Some of the images also capture some sunspots. These are dark regions, often larger than planets as can be seen here. These spots appear dark compare to the sun’s surface as they are colder, around 3,700° C, a much lower temperature than the Suns photosphere (visible surface) which is about 5,500° C. These spots are caused by the magnetic field of the sun surging up; they can often cause solar flares or coronal mass ejections.

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The tiny black dot of mercury passing over the surface of the Sun also reminds us what a remarkable coincidence it is that the Moon almost perfectly eclipses the Sun. This is most likely just a coincidence, but until we know any better we can dare to dream. Perhaps the Earth’s unusually large Moon is an important factor in the development of life. In that case, our near-perfect Eclipse may be no coincidence after all.

Winter astronomy evenings

We look forward to the autumn term when we will begin regular star gazing evenings on campus. And further into the future, the next transit of a planet is Mercury again on 11 Nov 2019 (then not until 2032)

To find out more about the day, one of our astronomers Dr Ramon Rey-Raposo has produced a video!

 

This article was written by Dr Heather Campbell of the University of Surrey and first published on thestagsurrey.co.uk in May 2016.

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The Legend Returns…

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Most of us can name that one book or movie that has a special place in our hearts since we were young. Perhaps it related to what we were going through when we first read it, or it gave us some guidance, or it made us fall in love with the characters, or, in general, it became a friend. For me, the first time I picked up Harry Potter and the Goblet of Fire (all of my friends were raving about the fourth movie, which was coming out at that time) was IT. THE defining moment. Not only did the books encourage my imagination to run wild, but thanks to them I started reading more… and soon enough I realized how much I enjoyed writing as well. And that was ten years ago.

 

So yeah, pretty defining.

 

And then the news comes out.

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Song & Album Review (May)

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Gloom Sleeper – The Black Side (Song)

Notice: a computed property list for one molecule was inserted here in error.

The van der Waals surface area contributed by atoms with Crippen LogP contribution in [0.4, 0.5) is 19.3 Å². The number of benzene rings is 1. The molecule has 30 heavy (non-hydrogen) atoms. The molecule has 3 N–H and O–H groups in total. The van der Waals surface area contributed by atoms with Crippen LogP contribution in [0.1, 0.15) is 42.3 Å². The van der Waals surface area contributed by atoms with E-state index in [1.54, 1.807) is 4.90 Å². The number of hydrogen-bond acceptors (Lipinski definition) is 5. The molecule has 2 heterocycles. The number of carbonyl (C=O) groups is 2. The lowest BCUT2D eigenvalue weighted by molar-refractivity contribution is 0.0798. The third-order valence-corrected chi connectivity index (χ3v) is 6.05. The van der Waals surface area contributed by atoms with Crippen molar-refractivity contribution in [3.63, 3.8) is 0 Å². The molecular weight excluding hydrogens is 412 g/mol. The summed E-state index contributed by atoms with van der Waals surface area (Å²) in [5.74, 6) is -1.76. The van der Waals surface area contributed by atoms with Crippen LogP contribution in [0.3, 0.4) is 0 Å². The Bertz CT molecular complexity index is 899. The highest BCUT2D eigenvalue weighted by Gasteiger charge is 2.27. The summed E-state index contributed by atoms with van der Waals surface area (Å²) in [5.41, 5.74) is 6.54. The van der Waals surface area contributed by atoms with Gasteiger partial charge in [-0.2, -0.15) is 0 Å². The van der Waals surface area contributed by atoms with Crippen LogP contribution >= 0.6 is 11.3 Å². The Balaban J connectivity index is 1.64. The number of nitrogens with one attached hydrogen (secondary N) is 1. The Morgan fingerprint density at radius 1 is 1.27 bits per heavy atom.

This month’s Stag Song of the Month is The Black Side by German four piece Gloom Sleeper. At just over three minutes it packs enough tonal shifts and distinctive styles to remain interesting, and even the simple, uninspired lyrics (‘there are no dreams left for me’) fail to detract from the track that would thrive with sufficient radio play.

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2016: Year of the YouTubers? Part Two – An Interview with Jesse George

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In our last issue, internet sensations Michelle and Aline introduced us to the world of YouTube by reflecting on their journey to finding an identity and audience in the beauty, fashion and lifestyle community. Now, Jesse George joins us from a very different world, the world of literature. As he reflects on his journey to YouTube book-reviewing stardom, his channel, ‘jessethereader’, already stands at nearly 9 million views, and counting. If you’re the type of person who is always on the lookout for their next fiction fix, I have only one piece of advice for you: Don’t stop reading!

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TV Series Review: Vinyl

This review covers the first six episodes of Vinyl, a HBO produced American drama following Richie Finestra (Bobby Cannavale) and his failing record label American Century. It’s hard not to draw comparisons between Vinyl and AMC’s Mad Men that ran for seven seasons and was lavished with critical acclaim. Character arcs between the two are almost interchangeable; Vinyl’s Jamie Vine (Juno Temple) is an ambitious assistant looking to make it in a male dominated industry, something that Mad Man’s Peggy Olson (Elisabeth Moss) did not only better, but first. This leads one to question, in a show whose premise comes from the minds of Mick Jagger and Martin Scorsese, why is it so formulaic?